Data from lunar missions offer proof that the moon's water is widely distributed across the lunar surface, and not confined to some regions or a particular terrain.
Widespread Presence Of Water On Moon's Surface
Joshua Bandfield, from the Space Science Institute in Boulder, Colorado and one of the authors of the study reporting the findings, said that signals indicate that water is always present regardless of the time of day. Water also appears to stick around.
"We incorporate a physics-based thermal correction into analysis of reflectance spectra from the Moon Mineralogy Mapper and find that prominent absorption features consistent with OH/H2O can be present at all latitudes, local times and surface types examined," Bandfield and colleagues wrote in their study, which was published in Nature Geoscience.
"This suggests the widespread presence of OH/H2O on the lunar surface without significant diurnal migration."
Implications On Future Moon Missions
If the moon contains enough water and this is reasonably convenient to access, future lunar explorers may be able to to use it as drinking water or even convert it to oxygen that may be used for breathing, or hydrogen that can fuel rockets.
The findings, however, suggest that the water is not the same as the one that humans on Earth are used to. It may also be difficult to access.
The water on the moon does not appear to be the same as the H2O found on Earth, which is consist of two atoms of hydrogen and one atom of oxygen
Lunar water appears to exist primarily as a more reactive relative known as hydroxyl, or HO. Because it is more reactive, the water on the moon makes chemicals bond quickly. It also attaches to other other molecules.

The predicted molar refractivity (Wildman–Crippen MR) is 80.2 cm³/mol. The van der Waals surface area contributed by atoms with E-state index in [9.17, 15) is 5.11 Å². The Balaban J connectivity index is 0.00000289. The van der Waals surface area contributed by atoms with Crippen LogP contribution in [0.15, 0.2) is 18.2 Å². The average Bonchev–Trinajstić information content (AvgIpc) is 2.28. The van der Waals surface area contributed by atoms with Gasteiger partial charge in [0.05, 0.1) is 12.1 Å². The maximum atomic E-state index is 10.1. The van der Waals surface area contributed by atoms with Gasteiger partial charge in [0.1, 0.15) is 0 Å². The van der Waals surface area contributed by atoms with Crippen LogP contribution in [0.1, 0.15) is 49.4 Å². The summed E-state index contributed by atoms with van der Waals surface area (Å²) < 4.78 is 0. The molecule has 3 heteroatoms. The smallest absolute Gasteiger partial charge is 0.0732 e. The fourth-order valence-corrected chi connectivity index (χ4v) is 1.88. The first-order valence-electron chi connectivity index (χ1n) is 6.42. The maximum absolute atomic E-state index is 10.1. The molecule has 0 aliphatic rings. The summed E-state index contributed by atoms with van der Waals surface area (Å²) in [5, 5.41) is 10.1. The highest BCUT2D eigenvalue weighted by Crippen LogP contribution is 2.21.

This means that water needs to be extracted from minerals on the moon before these could be used. Researchers also said that water on the moon does not appear to move about between regions.
"Water on the Moon is of intense interest for many reasons," said study researcher Michael Poston, from the Southwest Research Institute in San Antonio, Texas.
"When you split water molecules, you end up with oxygen and hydrogen, critical components for breathable air and rocket fuel. Hydroxyl (OH) is a more reactive relative to water and not as attractive as water in terms of supporting a lunar station."
Water For A Moon Habitat
Many lunar missions focus on water because it is a crucial resource for a moon habitat.
Earlier this year, Chinese students wrapped up a 200-day simulation of living on the lunar surface in preparation for China's plans for a real moon base. The Trump administration also wanted the U.S. space agency to go to the moon.
Establishing a moon base, or possibly a lunar colony provides a good testing ground for new technologies that may be used to keep humans alive on Mars.